Trap-Neuter-Return (TNR) is now Chile’s official approach to community cats and all municipalities must make efforts for its proper implementation under new regulations enacted in August. It is the first time that groundbreaking protections for community cats across the country have been mandated.

With Global Cat Day approaching on October 16, it is an amazing reminder that communities all around the world are protecting cats by embracing humane programs like TNR.

Verónica Basterrica Wijnands, founder and director of Alley Cat Allies’ Feral Friends Network™ member Fundación FeliNNos, has been Chile’s TNR powerhouse. She says these regulations will bolster her lifesaving work.

“These regulations send a message that cats are protected. They help establish parameters for how to do TNR correctly for the benefit of cats and the community,” says Wijnands, who directs TNR programs in a few of Chile municipalities. “Now if I approach a municipality, they should be more open to TNR and my help. We can save more cats.”

The newly adopted regulations include specific details to ensure cats are handled humanely and returned to their outdoor colonies. It states that cats can only be caught with humane traps and only for the purpose of being spayed or neutered by a TNR program. It also specifies that the cats must be eartipped, vaccinated against rabies, and given at least 24 hours of post-operation recovery. Most importantly, the cats must then be returned to the exact same area where they were trapped. They cannot be removed or relocated.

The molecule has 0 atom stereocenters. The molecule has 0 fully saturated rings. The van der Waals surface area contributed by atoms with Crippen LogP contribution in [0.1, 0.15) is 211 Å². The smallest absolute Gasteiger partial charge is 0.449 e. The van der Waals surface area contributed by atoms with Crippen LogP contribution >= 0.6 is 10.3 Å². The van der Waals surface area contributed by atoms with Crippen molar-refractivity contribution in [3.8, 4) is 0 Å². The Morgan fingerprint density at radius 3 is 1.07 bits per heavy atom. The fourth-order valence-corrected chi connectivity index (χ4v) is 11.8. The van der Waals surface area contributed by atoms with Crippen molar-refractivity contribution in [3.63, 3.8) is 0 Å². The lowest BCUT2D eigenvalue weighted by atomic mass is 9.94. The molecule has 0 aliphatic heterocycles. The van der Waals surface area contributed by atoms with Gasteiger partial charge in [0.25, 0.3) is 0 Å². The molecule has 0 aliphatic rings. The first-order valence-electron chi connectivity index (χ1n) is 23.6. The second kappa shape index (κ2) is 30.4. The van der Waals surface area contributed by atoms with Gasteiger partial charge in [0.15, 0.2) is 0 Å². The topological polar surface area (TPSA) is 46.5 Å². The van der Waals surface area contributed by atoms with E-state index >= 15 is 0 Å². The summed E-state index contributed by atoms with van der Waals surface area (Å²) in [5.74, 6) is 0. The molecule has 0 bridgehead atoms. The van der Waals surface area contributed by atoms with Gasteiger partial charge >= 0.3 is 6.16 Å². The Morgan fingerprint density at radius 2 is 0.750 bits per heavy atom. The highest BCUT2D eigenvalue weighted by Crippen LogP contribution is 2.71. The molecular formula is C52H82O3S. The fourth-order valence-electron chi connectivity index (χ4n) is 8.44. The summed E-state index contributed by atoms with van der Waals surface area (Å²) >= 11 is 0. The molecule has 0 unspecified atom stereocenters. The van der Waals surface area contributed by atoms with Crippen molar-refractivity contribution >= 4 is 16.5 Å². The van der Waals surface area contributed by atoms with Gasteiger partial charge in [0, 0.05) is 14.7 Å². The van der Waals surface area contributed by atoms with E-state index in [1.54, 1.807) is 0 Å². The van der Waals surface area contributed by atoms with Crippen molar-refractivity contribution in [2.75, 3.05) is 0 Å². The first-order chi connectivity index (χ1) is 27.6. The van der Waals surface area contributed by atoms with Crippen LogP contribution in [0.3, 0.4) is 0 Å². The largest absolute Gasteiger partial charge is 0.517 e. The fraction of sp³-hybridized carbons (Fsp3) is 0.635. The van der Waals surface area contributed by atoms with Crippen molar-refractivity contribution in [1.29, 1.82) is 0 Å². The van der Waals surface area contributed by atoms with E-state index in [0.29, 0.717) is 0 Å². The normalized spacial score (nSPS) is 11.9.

The regulations also state that all Chile municipalities are to identify zones or sectors with community cat colonies and keep records of them. They encourage municipal leaders to enter into agreements or contracts with animal protection entities that have experience with TNR and caring for cats to better comply with the law.

According to Wijnands, this is an enormous step for a nation that is traditionally more focused on dog-related issues than on cats.

“In this country, cats have usually been left behind. For most of the population and authorities, community cats and colonies were not important,” says Wijnands. “It is absolutely amazing that the ethical management of cats is now the only option here.”

Wijnands says that just three years ago, no municipalities she worked with even knew about TNR. Now, practicing it is their legal responsibility.

The regulations are “a tool to save more cats and will definitely help them get a better chance at life,” says Wijnands. “That is what really matters, even if there is a long road ahead to getting TNR established in all municipalities. I am extremely happy and grateful.”